The settings entered in XTension, both in the overall plugin configuration window with your dynamic interface, as well as the settings entered by any dynamic interface needed for individual unit types are available to the plugin via the XTension object or for Units it’s data object. These structures in the plugin are kept in sync with the database in XTension and any changes to the values by the user in XTension are immediately synced and made available to the plugins, or if the plugin is not running they are saved and made available to the plugin the next time it is enabled.

Communiucations to XTension and several classes for providing local interfaces to XTension Units and other classes are provided by the xtension plugin include files. See the example plugin above for how to include those. Once you create an instance of the XTension class it will handle creating the correct type of pipe to send commands back and forth and you never have to worry about the low level protocols.

A plugin is just a folder. By convention the folder name ends with a “.isf” as a suffix that originally stood for “Internal Service Function” Plugins installed by the User are placed in the Xtension Database in a folder just called “Plugins” you can most easily get to this using the Database menu in XTension and selecting “Reveal Plugin Folder In This Database” The database will be opened in the Finder and the Plugins folder highlighted. Plugins that are part of the standard XTension distribution are included inside it’s application bundle but are otherwise identical and use the same API as documented here.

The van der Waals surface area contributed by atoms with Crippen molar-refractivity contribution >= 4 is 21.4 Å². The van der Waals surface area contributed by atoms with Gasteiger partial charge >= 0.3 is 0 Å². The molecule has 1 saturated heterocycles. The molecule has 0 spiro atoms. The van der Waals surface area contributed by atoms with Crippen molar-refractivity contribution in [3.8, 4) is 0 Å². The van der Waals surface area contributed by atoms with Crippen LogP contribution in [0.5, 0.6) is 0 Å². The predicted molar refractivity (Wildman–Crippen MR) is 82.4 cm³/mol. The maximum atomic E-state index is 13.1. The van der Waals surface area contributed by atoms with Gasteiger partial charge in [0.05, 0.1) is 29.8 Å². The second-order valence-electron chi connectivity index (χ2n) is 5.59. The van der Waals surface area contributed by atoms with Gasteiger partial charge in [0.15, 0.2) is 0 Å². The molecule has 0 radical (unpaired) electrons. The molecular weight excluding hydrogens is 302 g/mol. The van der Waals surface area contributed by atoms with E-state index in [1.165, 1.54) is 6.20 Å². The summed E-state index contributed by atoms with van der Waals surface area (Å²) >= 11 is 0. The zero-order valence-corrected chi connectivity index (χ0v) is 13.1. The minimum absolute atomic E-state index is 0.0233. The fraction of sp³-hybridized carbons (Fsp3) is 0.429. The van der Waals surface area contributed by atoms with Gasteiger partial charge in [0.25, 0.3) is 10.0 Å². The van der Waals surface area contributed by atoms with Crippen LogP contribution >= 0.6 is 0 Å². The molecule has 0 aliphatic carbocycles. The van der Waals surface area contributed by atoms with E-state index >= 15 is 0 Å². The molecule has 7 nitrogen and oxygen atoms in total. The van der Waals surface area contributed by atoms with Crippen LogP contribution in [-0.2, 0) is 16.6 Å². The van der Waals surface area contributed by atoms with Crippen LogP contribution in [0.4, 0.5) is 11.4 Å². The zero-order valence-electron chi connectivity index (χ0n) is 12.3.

Inside that folder the requirements are at least, an info.json file that describes the plugin and it’s interfaces as well as at least one python source file that is pointed to by the info,json file. You can also supply compiled python caches to speed up loading, any python includes that are needed by your plugin but not already available in the default included items, and any other resources your plugin needs to run. A list of all the default included python libraries is forthcoming.

To install a downloaded or user created plugin, pull down the Database menu and select “Install Plugin…” then select the pluginname.isf folder. XTension will copy everything in that folder to the Databases Plugins folder and load the plugin making it available to be used in the Interface Status window.

The Info.json File

Every plugin must include a file named “info.json”. This is where the plugin is described and the binary or python source is linked to. Any unit types the plugin will create are described here. Any interfaces custom to either the plugin itself or the individual units are also included here. These can be more easily created with the Dynamic Interface Builder project, a detailed description of using this is forthcoming.

Please visit the next page for detailed info on the Info.json file: Next: The info.json file.

pluginapi.txt · Last modified: 2023/06/07 16:17 by James Sentman